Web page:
Construction Continues in Most Major U.S. Markets Despite COVID-19 Outbreak
Global real estate consultant CBRE is reporting this week that despite economic disruptions caused by COVID-19, industrial construction is continuing in the majority of major U.S. markets.
CBRE's analysis found that construction has been deemed "essential" in 16 of the top 20 markets with industrial properties under construction. Only the I-78/81 Corridor, Philadelphia, Central New Jersey, and Oakland have shut down industrial construction. However, in New Jersey and Pennsylvania waivers can be granted distribution centers that will warehouse essential products.
Speculative construction projects have largely been put on hold as well, which will create a lack of first-generation space hitting the market in 2021. The lack of inventory growth could lower the overall vacancy rate back to pre-COVID levels in the latter part of 2021, assuming that business activity rebounds by the end of this year.
While construction continues, project timelines have been delayed and extended due to such challenges as completing onsite inspections, reduced construction crews due to social distancing guidelines and delays in procuring and transporting construction materials.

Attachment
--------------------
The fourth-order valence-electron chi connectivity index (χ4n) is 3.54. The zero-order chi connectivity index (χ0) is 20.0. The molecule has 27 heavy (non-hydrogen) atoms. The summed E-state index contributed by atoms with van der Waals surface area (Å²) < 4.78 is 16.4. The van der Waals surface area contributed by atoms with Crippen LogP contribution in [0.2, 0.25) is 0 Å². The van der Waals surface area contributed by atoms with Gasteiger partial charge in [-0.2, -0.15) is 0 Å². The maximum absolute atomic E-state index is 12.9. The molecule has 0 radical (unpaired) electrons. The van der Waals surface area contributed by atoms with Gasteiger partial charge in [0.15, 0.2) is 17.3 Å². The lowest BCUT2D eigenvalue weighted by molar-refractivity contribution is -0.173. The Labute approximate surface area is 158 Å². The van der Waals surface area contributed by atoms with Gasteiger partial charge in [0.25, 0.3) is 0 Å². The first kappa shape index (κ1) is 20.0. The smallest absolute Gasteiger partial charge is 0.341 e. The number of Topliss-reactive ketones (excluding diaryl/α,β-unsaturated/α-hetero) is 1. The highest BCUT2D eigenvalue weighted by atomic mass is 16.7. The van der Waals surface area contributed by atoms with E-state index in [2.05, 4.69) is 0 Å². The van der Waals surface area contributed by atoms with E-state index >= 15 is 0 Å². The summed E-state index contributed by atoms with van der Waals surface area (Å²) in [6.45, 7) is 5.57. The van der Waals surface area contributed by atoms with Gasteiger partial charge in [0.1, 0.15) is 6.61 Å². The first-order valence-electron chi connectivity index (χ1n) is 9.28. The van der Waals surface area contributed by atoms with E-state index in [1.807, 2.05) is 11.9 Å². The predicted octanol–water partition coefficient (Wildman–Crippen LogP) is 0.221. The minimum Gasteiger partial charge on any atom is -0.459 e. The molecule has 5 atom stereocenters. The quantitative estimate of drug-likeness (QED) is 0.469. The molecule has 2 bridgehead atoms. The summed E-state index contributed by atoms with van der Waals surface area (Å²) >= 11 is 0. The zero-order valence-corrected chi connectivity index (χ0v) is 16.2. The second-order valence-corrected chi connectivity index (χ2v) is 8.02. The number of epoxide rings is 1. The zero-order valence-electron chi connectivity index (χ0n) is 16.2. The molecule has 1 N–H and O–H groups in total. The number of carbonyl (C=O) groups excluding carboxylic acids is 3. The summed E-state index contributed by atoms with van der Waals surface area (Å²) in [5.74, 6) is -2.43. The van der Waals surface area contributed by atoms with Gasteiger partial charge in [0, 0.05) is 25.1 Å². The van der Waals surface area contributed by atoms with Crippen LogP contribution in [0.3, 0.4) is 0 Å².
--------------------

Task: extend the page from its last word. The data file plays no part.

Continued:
"Construction challenges remain in this market, but overall the pipeline is solid, showcasing the enduring demand for warehouse and distribution facilities," said James Breeze, Senior Director, Global Head of Industrial & Logistics Research for CBRE. "Leasing activity may slow down in the near term, but a third of under construction product is already leased. Because of this strong pre-leasing, we expect to see only a moderate increase in vacancy rates in the coming quarters."
According to the U.S. Department of Housing and Urban Development and the U.S. Census Bureau, sales of newly built, single-family homes in August 2020 topped the 1 million mark and reached their highest pace since September 2006.
The Mortgage Bankers Association is reporting this week that U. S. mortgage credit availability decreased in August 2020. Mortgage credit supply fell to its lowest level since March 2014, driven by a reduction in supply from both conventional and government segments of the market.